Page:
HearthBeats: Notes from a Kitchen Witch

Letting Go

Merry Meet all, and I hope you have all had a happy Blessed Summer in the Northern Hemi and Winter in the Southern Hemi…

Recently I have had to look deeply into my heart to deal with something I never thought would be hard.

Letting go… of my son. Not in death.. but in life.  Growing up and growing away.

As they grow..  They become independent, strong, opinionated (very) and educated. But we as parents do not grow the same way. We create this life, nurture it, hold it, teach it, and bandage it… but never do we think we will be cut off from it. But cut off we are, often very abruptly. Suddenly they become all that we have worked towards… but what then???

Suddenly we are cast adrift, loaded with things we have yet to teach, advice we have yet to share, help we have yet to give.

Still we have to trust that we have given them all of the tools that they will need. That all the time we have spent on them, shared with them will arm them to go into the world able to survive.

Letting them go can (and is) one of the hardest most painful moments in a parents life. But it is also one of the most joyful. Look at what you have done… you have spent a huge portion of your life guiding this wonderful person on the path he or she needed to be on to become all that they can be. You have brought love, religion, faith, joy, rules and the enforcement of them. And out of the cocoon of childhood here they are.

Remember that even though they are pulling away, pushing you away. All they are doing is exerting their independence. They do not love you less (even if it feels like it).  They just have not found a way to show you how much they love you without falling back into childhood. They are striving so hard to be adult, to prove that they can be on their own, they fear falling back into being a child. They fear that they will fail, be unable to be the adult that you taught them how to be. You have to trust in them, know that they will achieve greatness if they have enough of the support that they need. The invisible, strong support that only their parent can give them. Give them all the love you have, and remember that the older they get the smarter you get. They will come back asking for your advice, your help. Give it graciously when they do.. as if they never left.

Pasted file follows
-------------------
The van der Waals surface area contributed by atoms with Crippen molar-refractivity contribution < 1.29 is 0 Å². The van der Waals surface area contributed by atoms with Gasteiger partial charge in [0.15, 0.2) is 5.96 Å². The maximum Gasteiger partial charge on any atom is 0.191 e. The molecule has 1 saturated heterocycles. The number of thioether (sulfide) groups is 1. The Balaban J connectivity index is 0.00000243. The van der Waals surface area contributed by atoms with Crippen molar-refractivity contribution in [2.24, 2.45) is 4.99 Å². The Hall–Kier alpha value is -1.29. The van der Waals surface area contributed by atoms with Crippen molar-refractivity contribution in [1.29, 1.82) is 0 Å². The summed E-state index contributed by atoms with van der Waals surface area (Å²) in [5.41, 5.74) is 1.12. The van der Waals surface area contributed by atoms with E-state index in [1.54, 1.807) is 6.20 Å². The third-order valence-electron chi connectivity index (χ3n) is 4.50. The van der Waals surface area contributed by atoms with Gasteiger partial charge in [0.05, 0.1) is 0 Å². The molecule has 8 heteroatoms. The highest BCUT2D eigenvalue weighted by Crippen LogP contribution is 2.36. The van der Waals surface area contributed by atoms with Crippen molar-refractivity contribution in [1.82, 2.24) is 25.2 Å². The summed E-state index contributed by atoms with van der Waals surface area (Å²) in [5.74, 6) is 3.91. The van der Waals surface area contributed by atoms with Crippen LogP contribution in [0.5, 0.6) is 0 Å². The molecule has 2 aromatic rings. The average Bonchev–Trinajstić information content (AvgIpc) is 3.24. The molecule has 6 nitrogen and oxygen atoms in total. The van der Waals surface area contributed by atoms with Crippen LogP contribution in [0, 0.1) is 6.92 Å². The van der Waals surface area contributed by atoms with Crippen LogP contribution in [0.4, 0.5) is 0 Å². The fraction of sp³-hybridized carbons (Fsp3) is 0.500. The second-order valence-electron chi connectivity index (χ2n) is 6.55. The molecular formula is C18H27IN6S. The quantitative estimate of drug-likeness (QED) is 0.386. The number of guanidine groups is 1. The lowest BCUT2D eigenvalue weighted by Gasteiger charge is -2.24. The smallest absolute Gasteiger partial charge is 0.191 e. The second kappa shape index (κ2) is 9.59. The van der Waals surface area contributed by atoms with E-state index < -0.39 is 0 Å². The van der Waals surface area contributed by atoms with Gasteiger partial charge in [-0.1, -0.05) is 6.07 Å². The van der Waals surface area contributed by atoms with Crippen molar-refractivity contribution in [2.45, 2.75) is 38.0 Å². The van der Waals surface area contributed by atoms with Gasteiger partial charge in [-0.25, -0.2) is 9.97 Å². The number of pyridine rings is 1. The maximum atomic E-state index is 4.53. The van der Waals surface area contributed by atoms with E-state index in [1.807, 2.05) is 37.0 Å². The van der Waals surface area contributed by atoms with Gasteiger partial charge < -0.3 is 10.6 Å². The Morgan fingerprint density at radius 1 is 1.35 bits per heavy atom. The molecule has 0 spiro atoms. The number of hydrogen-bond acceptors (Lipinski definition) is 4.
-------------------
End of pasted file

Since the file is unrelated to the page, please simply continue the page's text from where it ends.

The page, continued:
You have to wait. Wait and see what wonderful things they will do with their lives.

My own son who is 18 ½ is moving out. He has already started on the path he has chosen; He is an EMT, he volunteers in the local fire Department and Ambulance Department. He is working, toward a car( to get a better job) and apartment which he will share with 3 others. He is going to do great things and be very good at them.

Even though this makes me amazingly proud of him.. I grieve the loss of my little boy.  I have invested ½ my life to him and now he has moved on, to hopefully create his own family, life and future. The image of him as a two year old, a five year old, a teen overlay the man he is now, making it hard to see him as he is.

While I still have my sweet daughter, who is only 14, I know she is running fast on the path out the door.. Even though she promise me she will never leave me.. I know I will go through this again in a few years. But I will cherish these year all the more knowing what is to come.

So , as the days go on and the moments of grief pass. The moments of joy and pride take over. And hope you live long enough to watch him or her go through this with their children.

My only advice is to cherish every moment that you have with them when they are young.. for you WILL miss them later on. When they are teens and all in your face, remember that you WILL miss it when they are grown. Hugg them and love them and teach them everything they will need.. And then get a box of tissues.. Because you most likely WILL cry when they leave.. Tears of sadness, of grief, of pride and of love.

Until next time
Blessed Home and Hearth
The Hearthkeeper

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